recently raised interest rates and gave indications that they would continue to raise interest
rates and so did the Federal Reserve indicated that they will continue or they would start
removing their accommodations.
[Financial market implications]
The rise in geopolitical events risk confounds what we already see as a complex outlook for the
financial markets. Given the pandemic, given relatively high and broadening inflation, developed
markets, central banks need to remove some of their massive liquidity stimulus since they
injected that since March 2020 after the pandemic. So all this means that in the short term, it
seems likely that we'll experience continued market volatility and a lack of direction in both
equity and fixed income markets as investors continue to evaluate the full impact of the
geopolitical situation. Thereafter I think if we try to lift our eyes on the horizon, a world of higher
commodity prices and receding policy stimulus from central banks could generate a more
pronounced economic slowdown than what we initially expected at the start of the year. This
represents an additional near-term challenge to risky assets, including equity markets, which
had started the year in 2022 at somewhat elevated valuation levels for at least some markets.
Still, I think we do need to keep our eyes on the horizon. Already, some equity markets are in
bear market territory. That creates opportunities, once geopolitical events will calm down.
Well-diversified portfolios, I think, comprising of government bonds, stable paying dividend
stocks, gold and other commodities in the current environment, as well as cash and some safe
haven currencies should provide more stability to a global portfolio. --So that's number one.
Again, to balance your portfolio with non risky and risky assets is always helpful. And finally,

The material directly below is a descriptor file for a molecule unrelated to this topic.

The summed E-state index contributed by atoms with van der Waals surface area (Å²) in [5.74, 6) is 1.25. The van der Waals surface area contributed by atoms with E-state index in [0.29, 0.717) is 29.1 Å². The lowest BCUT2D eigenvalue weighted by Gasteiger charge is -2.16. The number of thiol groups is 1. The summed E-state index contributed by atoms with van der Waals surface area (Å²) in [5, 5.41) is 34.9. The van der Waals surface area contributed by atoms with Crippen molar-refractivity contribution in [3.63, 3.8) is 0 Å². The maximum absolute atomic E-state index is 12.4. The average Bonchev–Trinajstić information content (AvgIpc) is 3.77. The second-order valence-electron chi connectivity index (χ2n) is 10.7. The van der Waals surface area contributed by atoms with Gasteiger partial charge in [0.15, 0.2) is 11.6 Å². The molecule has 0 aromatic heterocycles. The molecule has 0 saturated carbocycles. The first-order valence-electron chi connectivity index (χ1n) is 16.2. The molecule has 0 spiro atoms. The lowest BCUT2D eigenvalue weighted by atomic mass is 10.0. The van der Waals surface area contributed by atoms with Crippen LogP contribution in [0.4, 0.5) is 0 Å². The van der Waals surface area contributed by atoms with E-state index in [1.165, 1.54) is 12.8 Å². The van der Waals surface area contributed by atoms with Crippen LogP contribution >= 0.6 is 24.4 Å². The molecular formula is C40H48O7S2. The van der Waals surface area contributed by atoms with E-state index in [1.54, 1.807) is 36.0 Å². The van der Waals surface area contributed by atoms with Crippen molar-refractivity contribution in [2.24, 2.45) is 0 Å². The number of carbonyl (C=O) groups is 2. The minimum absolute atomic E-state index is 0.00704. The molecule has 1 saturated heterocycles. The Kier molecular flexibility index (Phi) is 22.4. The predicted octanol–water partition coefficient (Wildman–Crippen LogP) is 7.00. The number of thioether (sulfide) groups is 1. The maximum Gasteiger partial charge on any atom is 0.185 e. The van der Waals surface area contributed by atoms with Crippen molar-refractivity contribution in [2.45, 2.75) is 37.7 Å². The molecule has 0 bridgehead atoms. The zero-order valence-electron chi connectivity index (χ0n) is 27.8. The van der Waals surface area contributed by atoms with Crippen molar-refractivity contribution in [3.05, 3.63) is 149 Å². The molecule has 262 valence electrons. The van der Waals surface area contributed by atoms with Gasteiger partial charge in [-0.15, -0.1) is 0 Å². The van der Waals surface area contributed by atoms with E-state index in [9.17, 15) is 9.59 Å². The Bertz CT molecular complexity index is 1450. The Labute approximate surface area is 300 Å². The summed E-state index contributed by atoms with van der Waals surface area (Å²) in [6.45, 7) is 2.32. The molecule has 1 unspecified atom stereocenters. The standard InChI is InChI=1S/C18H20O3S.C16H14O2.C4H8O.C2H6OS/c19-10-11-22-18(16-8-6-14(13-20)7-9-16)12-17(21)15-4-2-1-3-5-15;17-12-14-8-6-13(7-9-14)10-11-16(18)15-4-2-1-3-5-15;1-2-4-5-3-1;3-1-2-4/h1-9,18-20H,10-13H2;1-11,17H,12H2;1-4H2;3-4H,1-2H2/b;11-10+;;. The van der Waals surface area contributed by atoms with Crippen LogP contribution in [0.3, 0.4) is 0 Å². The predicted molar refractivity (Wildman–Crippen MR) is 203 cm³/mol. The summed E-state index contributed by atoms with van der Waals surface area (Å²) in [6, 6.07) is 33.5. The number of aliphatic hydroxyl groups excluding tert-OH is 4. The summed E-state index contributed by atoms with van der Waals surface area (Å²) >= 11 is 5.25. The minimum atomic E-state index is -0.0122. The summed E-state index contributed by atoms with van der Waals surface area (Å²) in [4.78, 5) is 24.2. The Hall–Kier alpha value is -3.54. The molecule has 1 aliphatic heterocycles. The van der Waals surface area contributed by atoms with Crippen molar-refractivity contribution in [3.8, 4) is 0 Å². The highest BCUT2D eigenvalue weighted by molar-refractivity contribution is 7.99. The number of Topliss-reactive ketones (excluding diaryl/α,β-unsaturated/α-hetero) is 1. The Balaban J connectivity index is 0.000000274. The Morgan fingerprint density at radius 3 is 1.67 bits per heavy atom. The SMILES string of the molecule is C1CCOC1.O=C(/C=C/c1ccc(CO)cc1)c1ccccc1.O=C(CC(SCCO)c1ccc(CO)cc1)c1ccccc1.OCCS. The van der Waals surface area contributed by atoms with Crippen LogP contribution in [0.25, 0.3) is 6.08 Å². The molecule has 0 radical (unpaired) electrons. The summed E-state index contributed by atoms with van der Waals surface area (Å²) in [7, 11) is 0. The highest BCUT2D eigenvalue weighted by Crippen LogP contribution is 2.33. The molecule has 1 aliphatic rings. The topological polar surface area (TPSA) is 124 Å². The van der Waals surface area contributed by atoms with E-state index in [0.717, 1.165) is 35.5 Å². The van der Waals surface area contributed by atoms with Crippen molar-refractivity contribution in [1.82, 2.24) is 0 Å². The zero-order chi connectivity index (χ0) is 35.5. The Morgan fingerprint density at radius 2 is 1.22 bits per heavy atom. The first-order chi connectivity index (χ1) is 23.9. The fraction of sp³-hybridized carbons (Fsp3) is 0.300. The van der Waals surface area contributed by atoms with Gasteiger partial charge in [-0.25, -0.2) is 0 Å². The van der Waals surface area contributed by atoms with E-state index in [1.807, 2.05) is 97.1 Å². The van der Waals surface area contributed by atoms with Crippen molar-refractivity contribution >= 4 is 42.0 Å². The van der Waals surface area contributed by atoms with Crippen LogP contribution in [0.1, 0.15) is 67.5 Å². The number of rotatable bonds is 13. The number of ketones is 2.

given the uncertainty, resisting the urge to do something I think is often better than reacting to
daily events that can change on a dime given the current situation. So I think that's another
element that sometimes we feel we need to do something and sometimes not doing anything is
the best thing.
The prospects for Canadian assets is actually relatively favourable. Canada is very far away
from this whole situation. Exposure to Russia is very low. Yet we are an exporter of commodity.
Our trade balance will benefit from these high commodity prices. Our equity market index has a
favorable composition with high-dividend-paying stocks, energy stocks and commodity stocks in
the index. That's also a favorable composition for our equity markets. And our equity market has
performed relatively well and has outperformed. And our Canadian bonds - Canadian
government bonds - are of highest quality and can be attractive for foreign investors in this type
of environment. And finally, our currency is somewhat undervalued and is supported to a certain
degree by higher commodity prices. So all in all, many mandates that we have, that we run, we
remain overweight Canadian equities, and we have a good portion of our balanced portfolios in
Canadian assets. so that brings some stability in this difficult environment.